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Amtec Consultants Expert Guide to Copper & Copper Alloy Corrosion Resistance Problems

Copper pipe with green internal corrosion products

Amtec consultants provide corrosion expertise in the field of metallic corrosion. This Guide is one of a series on our website dealing with a number of Corrosion & Coating Breakdown topics. Other pages are focused on areas such as marine corrosion, Industrial corrosion, Corrosion in Hot Water & heating Systems. Other guides deal with Aluminium Corrosion & Stainless Steel Corrosion.


Copper & copper alloys have two main corrosion failure modes - general corrosion & localised corrosion. The alloys suffer from other failure modes such as dezincification (selective de-alloying) & stress corrosion cracking. The basic principles of corrosion are dealt with in the Amtec Corrosion Guide & will not be covered here.

General Corrosion of Copper & Copper Alloys

The general corrosion rates for copper & copper alloys are generally low in unpolluted atmospheres. Indoors they only suffer from a light tarnish film that is associated with absolutely minimal thickness loss. However in more polluted atmospheres ( especially those containing ammonia compounds) corrosion rates can be much higher as the copper ion is complexed and can be washed away as a soluble species. Many copper alloys have good resistance to sea water & can be used successfully in marine exposure conditions.

Pitting Corrosion  of Copper & Copper Alloys

Like most engineering metals both copper & it's alloys can suffer from pitting corrosion in adverse circumstances. Copper piping used in central heating systems can pit very rapidly in certain waters unless steps are taken to prevent the early pit initiation stages. Pitting corrosion of all copper alloys has a pit initiation period during the initial service life. If the environment is stagnant or only flowing very slowly then the susceptibility to pit initiation will be much higher. Conditioning the surface in the initial stages is a good strategy for all copper alloys.

Copper pipe internal with pit developing.

This photo shows a large open pit developing internally in a copper alloy pipe.

Stress Corrosion Cracking of Brasses & other Copper Alloys

Some copper alloys are susceptible to stress corrosion cracking, This type of breakdown occurs when components have either residual stress from the forming operation or are exposed under conditions where they are under a stress much less than would normally be required for the metal to deform or yield. Stress corrosion cracking only occurs in certain environments over particular temperature ranges. Exposure in environments that contain ions that can complex copper should be avoided unless a stress corrosion cracking resistant alloy has been selected.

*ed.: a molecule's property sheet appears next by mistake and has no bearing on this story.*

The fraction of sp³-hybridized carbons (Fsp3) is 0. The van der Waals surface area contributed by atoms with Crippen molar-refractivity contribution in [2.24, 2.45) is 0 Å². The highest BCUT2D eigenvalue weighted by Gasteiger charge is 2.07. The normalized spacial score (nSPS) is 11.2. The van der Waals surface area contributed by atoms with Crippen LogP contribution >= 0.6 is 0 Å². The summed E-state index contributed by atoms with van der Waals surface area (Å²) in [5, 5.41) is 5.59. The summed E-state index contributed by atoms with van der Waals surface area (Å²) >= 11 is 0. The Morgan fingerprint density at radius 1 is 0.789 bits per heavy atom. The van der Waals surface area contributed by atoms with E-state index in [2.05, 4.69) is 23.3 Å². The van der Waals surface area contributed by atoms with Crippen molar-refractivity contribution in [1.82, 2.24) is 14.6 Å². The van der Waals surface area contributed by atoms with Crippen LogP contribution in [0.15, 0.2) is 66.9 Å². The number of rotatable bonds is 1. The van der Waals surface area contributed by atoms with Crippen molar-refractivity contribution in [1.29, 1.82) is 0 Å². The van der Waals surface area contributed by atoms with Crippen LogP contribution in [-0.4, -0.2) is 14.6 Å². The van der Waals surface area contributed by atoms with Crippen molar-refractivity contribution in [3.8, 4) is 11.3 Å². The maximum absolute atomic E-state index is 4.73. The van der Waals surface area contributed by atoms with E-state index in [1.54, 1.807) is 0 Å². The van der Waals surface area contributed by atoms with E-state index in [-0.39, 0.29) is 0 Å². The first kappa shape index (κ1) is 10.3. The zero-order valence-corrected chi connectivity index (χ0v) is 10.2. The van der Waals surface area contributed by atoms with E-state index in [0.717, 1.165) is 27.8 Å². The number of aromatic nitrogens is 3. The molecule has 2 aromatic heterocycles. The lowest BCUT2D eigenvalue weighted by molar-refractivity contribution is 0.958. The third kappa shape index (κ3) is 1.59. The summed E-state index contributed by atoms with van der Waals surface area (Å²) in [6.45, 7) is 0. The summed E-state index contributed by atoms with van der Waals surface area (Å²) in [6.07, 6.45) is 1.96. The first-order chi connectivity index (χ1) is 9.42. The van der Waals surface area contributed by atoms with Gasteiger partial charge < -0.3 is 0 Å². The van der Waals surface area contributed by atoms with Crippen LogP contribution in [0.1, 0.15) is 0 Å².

Galvanic Corrosion Caused by Copper & Copper Alloys

Galvanic corrosion occurs when two metals are connected together in an ionically conducting environment. One of the two metals becomes the anode (and dissolves) the other becomes the cathode and allows oxygen to be reduced (and become more alkaline) on its surface. Copper & copper alloys will corrode or dissolve much more rapidly if they are connected to passive stainless steel such as types 316 or 304 or Titanium or its alloys. Copper & copper alloys will cause galvanic corrosion of less noble metals such as low alloy steels stainless such as 410, cast iron, mild steel, aluminium, zinc & magnesium.

With all galvanic couples there is an area effect which is very important in determining the rate of corrosion - a large copper cathode will drive very rapid corrosion in a small Iron anode.

Deposition Corrosion Caused by Copper & Copper Alloys

Deposition corrosion is a sub-set of galvanic corrosion where the cathode is caused by copper ions from solution depositing out on a metal lower down the electrochemical series such as steel or Aluminium. When this happens copper plates out of solution and forms a good local cathode.